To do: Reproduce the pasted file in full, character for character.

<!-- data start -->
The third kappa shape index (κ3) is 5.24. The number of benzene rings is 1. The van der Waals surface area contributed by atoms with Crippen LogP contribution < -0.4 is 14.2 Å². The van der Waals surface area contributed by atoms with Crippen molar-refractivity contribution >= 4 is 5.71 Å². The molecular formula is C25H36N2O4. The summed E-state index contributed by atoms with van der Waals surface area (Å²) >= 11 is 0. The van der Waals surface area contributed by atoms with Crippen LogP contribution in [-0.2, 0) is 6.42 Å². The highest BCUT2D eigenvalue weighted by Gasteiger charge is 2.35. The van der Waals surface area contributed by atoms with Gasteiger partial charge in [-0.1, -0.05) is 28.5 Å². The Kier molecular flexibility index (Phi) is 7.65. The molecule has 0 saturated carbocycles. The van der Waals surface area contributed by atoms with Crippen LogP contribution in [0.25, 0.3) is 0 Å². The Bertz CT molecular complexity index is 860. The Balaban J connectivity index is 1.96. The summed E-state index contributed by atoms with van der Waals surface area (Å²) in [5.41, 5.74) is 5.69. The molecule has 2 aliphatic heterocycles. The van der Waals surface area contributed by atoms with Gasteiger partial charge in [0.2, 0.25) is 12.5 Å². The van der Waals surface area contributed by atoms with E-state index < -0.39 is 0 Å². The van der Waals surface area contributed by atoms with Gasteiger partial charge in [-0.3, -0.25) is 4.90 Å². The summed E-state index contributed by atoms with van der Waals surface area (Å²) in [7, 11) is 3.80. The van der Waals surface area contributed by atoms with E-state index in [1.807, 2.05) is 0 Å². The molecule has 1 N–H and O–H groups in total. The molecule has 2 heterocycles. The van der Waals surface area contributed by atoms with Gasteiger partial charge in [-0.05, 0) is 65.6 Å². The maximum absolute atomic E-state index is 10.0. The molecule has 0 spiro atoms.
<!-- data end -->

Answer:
The third kappa shape index (κ3) is 5.24. The number of benzene rings is 1. The van der Waals surface area contributed by atoms with Crippen LogP contribution < -0.4 is 14.2 Å². The van der Waals surface area contributed by atoms with Crippen molar-refractivity contribution >= 4 is 5.71 Å². The molecular formula is C25H36N2O4. The summed E-state index contributed by atoms with van der Waals surface area (Å²) >= 11 is 0. The van der Waals surface area contributed by atoms with Crippen LogP contribution in [-0.2, 0) is 6.42 Å². The highest BCUT2D eigenvalue weighted by Gasteiger charge is 2.35. The van der Waals surface area contributed by atoms with Gasteiger partial charge in [-0.1, -0.05) is 28.5 Å². The Kier molecular flexibility index (Phi) is 7.65. The molecule has 0 saturated carbocycles. The van der Waals surface area contributed by atoms with Crippen LogP contribution in [0.25, 0.3) is 0 Å². The Bertz CT molecular complexity index is 860. The Balaban J connectivity index is 1.96. The summed E-state index contributed by atoms with van der Waals surface area (Å²) in [5.41, 5.74) is 5.69. The molecule has 2 aliphatic heterocycles. The van der Waals surface area contributed by atoms with Gasteiger partial charge in [0.2, 0.25) is 12.5 Å². The van der Waals surface area contributed by atoms with E-state index < -0.39 is 0 Å². The van der Waals surface area contributed by atoms with Gasteiger partial charge in [-0.3, -0.25) is 4.90 Å². The summed E-state index contributed by atoms with van der Waals surface area (Å²) in [7, 11) is 3.80. The van der Waals surface area contributed by atoms with E-state index in [1.807, 2.05) is 0 Å². The molecule has 1 N–H and O–H groups in total. The molecule has 2 heterocycles. The van der Waals surface area contributed by atoms with Gasteiger partial charge in [-0.05, 0) is 65.6 Å². The maximum absolute atomic E-state index is 10.0. The molecule has 0 spiro atoms.